• Youth may search the Internet to find out more personal information about their fallen soldier, such as their hometown, place of enlistment, places served, cause of death, place of burial, etc., which could be included in their presentation.

What is the Canadian Virtual War Memorial?

This site contains a registry of information about the graves and memorials of more than 118,000 Canadians and Newfoundlanders who served valiantly and gave their lives for their country. Included on this site are the memorials of more than 1,800 men and women who died in service to Canada since the Korean War, including peacekeeping and other operations. The site also contains digital images of photographs and personal memorabilia. The purpose of the Canadian Virtual War Memorial is to recognize and keep alive the memory of the achievements and sacrifices made by those who served Canada in the defense of freedom and so have contributed to the development of Canada as a nation.

Presentations [30 minutes]

Have each youth present ‘his’ or ‘her’ fallen to the group.

Wrap-up Discussion [15 minutes]

Lead a discussion around the dog tag activity by asking the following questions:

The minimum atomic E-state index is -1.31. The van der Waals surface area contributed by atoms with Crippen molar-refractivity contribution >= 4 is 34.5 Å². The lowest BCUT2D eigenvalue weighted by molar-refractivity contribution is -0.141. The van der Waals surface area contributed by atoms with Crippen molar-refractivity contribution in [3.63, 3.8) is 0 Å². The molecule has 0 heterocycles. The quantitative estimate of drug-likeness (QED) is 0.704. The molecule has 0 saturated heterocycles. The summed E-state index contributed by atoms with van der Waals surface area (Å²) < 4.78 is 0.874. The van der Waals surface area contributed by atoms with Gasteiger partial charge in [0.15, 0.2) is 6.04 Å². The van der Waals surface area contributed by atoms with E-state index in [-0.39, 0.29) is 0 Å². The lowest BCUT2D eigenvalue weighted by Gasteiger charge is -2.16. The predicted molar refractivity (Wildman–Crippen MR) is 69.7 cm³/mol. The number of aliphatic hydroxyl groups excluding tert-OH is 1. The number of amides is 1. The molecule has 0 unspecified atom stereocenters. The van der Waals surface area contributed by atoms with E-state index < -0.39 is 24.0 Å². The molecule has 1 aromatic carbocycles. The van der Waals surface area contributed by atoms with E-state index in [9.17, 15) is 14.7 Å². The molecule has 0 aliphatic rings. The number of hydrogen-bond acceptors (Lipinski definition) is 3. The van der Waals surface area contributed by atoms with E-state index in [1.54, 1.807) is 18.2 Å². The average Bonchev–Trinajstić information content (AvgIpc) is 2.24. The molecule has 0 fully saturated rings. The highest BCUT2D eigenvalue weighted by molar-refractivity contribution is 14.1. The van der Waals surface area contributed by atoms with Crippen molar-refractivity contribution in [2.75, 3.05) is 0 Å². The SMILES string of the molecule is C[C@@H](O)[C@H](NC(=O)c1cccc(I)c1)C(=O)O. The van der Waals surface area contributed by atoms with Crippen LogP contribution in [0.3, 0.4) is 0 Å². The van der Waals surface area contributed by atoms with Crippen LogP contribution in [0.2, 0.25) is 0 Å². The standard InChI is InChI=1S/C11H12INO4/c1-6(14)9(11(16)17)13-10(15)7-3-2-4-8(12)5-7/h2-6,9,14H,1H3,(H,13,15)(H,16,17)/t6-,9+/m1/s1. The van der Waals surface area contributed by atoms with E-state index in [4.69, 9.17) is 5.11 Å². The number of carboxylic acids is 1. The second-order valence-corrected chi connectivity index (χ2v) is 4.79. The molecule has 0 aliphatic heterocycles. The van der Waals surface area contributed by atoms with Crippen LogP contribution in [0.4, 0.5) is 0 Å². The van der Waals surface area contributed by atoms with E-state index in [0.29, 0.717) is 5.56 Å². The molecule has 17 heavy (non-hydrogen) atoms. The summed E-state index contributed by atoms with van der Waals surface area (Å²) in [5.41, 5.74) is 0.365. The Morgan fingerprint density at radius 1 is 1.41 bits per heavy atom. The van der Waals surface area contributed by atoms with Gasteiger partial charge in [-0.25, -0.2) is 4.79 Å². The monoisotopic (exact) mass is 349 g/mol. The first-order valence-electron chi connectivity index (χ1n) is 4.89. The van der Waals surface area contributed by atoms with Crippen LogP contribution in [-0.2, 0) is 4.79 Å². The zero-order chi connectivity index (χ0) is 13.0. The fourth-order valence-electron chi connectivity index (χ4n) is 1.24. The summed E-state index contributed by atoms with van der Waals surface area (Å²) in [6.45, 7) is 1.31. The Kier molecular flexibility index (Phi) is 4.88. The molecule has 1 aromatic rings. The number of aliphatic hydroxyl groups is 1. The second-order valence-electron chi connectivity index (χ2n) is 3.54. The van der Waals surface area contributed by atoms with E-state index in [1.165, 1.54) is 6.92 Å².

• Do youth have a better appreciation of the contributions of Canadians and/or Newfoundlanders in uniform who died in service?
  • Are there other ways to use the dog tags to honour those who served? (For example, wearing the dog tags at a remembrance ceremony, etc.)
  • Is it still relevant, in todays’ society, to take the time to remember Canadians and/or Newfoundlanders who died at war a hundred years ago?

Possible Extension Activity [variable]

Youth may wish to vary this activity by doing research on a relative or someone from their town or region who served in uniform. If the individual is a Veteran, and if this person is available and interested in coming, he or she could be invited to share his or her personal experiences in the military with the class.

You might want to refer to the special web section Battles of the Somme and Beaumont-Hamel for additional information, or visit the Memorials section.